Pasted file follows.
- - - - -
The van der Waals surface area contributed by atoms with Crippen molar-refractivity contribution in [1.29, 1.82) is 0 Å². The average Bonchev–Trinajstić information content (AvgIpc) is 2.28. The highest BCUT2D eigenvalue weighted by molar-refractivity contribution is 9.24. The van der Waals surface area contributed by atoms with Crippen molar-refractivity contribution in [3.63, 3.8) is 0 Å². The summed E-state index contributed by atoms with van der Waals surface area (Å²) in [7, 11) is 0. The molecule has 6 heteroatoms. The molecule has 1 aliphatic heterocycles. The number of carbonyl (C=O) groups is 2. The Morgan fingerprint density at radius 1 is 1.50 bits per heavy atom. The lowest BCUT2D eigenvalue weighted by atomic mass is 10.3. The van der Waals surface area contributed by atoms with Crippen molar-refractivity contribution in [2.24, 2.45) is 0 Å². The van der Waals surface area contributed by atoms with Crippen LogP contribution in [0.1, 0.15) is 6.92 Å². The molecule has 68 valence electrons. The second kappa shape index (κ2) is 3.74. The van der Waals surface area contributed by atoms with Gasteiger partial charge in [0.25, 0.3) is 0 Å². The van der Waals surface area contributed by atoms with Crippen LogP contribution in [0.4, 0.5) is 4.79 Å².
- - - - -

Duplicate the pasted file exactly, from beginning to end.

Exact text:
The van der Waals surface area contributed by atoms with Crippen molar-refractivity contribution in [1.29, 1.82) is 0 Å². The average Bonchev–Trinajstić information content (AvgIpc) is 2.28. The highest BCUT2D eigenvalue weighted by molar-refractivity contribution is 9.24. The van der Waals surface area contributed by atoms with Crippen molar-refractivity contribution in [3.63, 3.8) is 0 Å². The summed E-state index contributed by atoms with van der Waals surface area (Å²) in [7, 11) is 0. The molecule has 6 heteroatoms. The molecule has 1 aliphatic heterocycles. The number of carbonyl (C=O) groups is 2. The Morgan fingerprint density at radius 1 is 1.50 bits per heavy atom. The lowest BCUT2D eigenvalue weighted by atomic mass is 10.3. The van der Waals surface area contributed by atoms with Crippen molar-refractivity contribution in [2.24, 2.45) is 0 Å². The van der Waals surface area contributed by atoms with Crippen LogP contribution in [0.1, 0.15) is 6.92 Å². The molecule has 68 valence electrons. The second kappa shape index (κ2) is 3.74. The van der Waals surface area contributed by atoms with Gasteiger partial charge in [0.25, 0.3) is 0 Å². The van der Waals surface area contributed by atoms with Crippen LogP contribution in [0.4, 0.5) is 4.79 Å².